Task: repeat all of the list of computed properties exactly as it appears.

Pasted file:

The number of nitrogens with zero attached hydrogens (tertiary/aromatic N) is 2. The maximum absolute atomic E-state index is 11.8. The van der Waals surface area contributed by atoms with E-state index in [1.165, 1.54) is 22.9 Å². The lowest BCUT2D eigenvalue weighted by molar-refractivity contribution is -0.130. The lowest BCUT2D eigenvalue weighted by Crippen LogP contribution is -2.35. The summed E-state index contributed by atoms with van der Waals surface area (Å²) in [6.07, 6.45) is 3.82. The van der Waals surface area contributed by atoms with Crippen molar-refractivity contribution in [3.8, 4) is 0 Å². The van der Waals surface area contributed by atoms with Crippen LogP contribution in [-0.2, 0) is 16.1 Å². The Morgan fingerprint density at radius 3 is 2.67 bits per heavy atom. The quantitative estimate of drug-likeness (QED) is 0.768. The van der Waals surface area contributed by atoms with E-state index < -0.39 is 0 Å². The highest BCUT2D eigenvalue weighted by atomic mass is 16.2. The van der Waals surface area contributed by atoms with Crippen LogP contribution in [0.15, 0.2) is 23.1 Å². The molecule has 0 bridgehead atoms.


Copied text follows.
The number of nitrogens with zero attached hydrogens (tertiary/aromatic N) is 2. The maximum absolute atomic E-state index is 11.8. The van der Waals surface area contributed by atoms with E-state index in [1.165, 1.54) is 22.9 Å². The lowest BCUT2D eigenvalue weighted by molar-refractivity contribution is -0.130. The lowest BCUT2D eigenvalue weighted by Crippen LogP contribution is -2.35. The summed E-state index contributed by atoms with van der Waals surface area (Å²) in [6.07, 6.45) is 3.82. The van der Waals surface area contributed by atoms with Crippen molar-refractivity contribution in [3.8, 4) is 0 Å². The van der Waals surface area contributed by atoms with Crippen LogP contribution in [-0.2, 0) is 16.1 Å². The Morgan fingerprint density at radius 3 is 2.67 bits per heavy atom. The quantitative estimate of drug-likeness (QED) is 0.768. The van der Waals surface area contributed by atoms with E-state index < -0.39 is 0 Å². The highest BCUT2D eigenvalue weighted by atomic mass is 16.2. The van der Waals surface area contributed by atoms with Crippen LogP contribution in [0.15, 0.2) is 23.1 Å². The molecule has 0 bridgehead atoms.